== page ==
British Airways To Trial 3D Printing Aircraft Parts

British Airways | December 09, 2019

British Airways To Trial 3D Printing Aircraft Parts
British Airways is set to trial manufacturing non-essential aircraft parts using 3D printers. This would allow the carrier to turn grounded aircraft around quicker at a destination when something simple like a tray table has broken. It is fair to say that, as a whole, the aviation industry is taking its impact on the environment incredibly seriously. This has seen some fairly unimpressive ideas being put forward alongside some interesting ideas. British Airways latest idea definitely comes under the later as the airline is looking into the feasibility of printing some aircraft parts at remote locations as opposed to flying parts out. Technology is ever-evolving, changing the very face of the aviation industry. As a result, we dealing with some game-changing technology, such as the introduction of biofuels. However, 3D printing is slowly creeping into the aviation sector. Earlier this year we reported that KLM was beginning to 3D print tools from recycled bottles.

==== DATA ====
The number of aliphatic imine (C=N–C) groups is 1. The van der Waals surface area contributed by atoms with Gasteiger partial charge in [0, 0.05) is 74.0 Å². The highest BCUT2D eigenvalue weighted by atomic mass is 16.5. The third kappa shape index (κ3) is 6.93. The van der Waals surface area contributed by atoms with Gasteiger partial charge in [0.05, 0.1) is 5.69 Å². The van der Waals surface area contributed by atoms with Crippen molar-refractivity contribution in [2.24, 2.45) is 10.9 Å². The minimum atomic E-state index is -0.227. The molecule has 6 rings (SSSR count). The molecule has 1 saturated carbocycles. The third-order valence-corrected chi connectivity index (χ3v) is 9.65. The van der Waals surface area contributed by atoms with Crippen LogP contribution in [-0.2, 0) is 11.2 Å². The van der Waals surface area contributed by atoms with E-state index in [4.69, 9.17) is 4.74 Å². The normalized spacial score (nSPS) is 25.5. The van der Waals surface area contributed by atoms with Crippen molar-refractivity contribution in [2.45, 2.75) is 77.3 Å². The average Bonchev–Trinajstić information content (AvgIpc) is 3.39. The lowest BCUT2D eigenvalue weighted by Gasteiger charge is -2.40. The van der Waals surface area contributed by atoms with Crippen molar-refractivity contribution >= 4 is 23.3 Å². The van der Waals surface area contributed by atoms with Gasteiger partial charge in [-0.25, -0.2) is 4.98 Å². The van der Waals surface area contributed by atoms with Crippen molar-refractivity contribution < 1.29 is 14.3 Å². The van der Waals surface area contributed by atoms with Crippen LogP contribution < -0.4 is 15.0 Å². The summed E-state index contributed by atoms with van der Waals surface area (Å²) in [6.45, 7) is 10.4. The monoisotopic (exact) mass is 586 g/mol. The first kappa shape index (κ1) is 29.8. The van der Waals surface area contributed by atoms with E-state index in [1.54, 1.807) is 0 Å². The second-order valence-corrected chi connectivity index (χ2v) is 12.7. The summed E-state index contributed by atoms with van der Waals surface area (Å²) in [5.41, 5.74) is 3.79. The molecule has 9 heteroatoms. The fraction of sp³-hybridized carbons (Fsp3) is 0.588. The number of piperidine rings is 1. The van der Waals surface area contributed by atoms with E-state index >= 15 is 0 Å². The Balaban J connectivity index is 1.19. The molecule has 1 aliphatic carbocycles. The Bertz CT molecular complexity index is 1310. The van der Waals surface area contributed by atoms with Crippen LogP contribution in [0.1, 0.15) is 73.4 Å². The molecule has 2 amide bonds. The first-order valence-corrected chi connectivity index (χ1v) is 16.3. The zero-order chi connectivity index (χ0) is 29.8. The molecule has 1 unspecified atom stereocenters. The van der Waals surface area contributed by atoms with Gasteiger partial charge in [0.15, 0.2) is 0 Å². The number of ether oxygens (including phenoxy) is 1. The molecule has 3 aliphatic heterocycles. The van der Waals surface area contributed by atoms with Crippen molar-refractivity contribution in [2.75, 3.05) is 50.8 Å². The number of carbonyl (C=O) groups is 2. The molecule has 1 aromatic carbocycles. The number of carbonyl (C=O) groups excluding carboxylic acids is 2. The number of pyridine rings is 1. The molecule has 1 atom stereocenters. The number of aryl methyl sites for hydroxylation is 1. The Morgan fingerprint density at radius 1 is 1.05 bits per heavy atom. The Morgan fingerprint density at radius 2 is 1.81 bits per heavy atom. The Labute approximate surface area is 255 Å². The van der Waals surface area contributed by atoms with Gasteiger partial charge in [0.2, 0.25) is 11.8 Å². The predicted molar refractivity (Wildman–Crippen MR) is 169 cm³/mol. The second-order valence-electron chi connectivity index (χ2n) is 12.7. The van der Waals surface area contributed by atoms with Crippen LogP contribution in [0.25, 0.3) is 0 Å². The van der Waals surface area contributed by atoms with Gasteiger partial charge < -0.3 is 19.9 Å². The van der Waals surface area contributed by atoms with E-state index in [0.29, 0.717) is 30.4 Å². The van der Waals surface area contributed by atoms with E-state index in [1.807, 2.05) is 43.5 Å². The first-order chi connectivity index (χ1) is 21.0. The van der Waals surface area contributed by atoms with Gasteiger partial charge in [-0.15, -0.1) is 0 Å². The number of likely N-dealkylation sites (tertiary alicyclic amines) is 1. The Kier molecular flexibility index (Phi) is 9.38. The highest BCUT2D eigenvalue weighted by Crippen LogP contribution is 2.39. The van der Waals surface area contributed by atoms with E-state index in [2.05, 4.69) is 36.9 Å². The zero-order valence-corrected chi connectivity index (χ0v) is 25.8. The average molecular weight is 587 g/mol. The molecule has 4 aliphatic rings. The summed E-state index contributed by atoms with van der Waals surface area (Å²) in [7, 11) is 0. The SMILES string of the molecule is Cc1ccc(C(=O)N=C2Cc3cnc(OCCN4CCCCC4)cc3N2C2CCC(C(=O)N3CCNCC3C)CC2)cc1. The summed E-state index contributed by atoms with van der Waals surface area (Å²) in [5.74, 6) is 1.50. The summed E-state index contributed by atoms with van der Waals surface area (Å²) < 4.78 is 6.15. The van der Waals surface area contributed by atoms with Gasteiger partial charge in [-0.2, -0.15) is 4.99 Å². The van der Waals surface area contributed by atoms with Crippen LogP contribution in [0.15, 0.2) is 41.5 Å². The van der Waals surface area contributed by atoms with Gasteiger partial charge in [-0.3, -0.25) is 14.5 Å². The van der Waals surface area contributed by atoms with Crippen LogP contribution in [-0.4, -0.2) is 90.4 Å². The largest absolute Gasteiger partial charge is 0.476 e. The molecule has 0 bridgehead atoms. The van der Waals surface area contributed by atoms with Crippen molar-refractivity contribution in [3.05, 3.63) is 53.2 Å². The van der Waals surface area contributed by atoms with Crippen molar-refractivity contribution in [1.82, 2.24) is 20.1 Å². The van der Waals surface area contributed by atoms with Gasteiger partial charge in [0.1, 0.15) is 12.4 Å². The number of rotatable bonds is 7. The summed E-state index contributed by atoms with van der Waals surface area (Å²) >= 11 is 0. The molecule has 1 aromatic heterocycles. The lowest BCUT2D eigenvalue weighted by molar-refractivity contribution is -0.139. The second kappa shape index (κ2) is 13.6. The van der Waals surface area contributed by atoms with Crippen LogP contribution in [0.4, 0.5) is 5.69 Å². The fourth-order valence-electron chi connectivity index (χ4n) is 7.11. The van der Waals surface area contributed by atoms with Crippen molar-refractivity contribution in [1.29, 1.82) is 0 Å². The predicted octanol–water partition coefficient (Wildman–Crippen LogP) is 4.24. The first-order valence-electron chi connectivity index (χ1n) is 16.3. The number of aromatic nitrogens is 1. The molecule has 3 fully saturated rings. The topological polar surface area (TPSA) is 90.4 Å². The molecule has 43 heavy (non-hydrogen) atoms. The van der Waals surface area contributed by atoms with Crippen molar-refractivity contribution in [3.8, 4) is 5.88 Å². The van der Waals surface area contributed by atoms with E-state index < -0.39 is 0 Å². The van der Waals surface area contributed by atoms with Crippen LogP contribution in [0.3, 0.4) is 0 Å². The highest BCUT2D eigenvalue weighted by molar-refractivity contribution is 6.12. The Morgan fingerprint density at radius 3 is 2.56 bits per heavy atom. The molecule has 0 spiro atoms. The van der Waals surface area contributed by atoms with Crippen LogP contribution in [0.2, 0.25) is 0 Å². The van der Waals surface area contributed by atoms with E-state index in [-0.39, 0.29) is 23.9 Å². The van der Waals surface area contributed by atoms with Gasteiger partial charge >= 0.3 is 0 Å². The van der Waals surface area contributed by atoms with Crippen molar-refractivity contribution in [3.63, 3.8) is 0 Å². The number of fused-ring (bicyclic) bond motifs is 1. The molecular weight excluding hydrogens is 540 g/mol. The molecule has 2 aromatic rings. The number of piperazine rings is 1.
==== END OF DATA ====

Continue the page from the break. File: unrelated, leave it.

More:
Spotlight

Manufacturing helped Peterson Pacific Corporation reduce the time it takes to manufacture new machines. You'll see how the paint booth location was changed to make a more efficient layout, and what the company did to add flow to its assembly process. In the beginning, Peterson Pacific Corporation greatly underestimated the amount of energy needed to sustain improvements.

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Spotlight

Manufacturing helped Peterson Pacific Corporation reduce the time it takes to manufacture new machines. You'll see how the paint booth location was changed to make a more efficient layout, and what the company did to add flow to its assembly process. In the beginning, Peterson Pacific Corporation greatly underestimated the amount of energy needed to sustain improvements.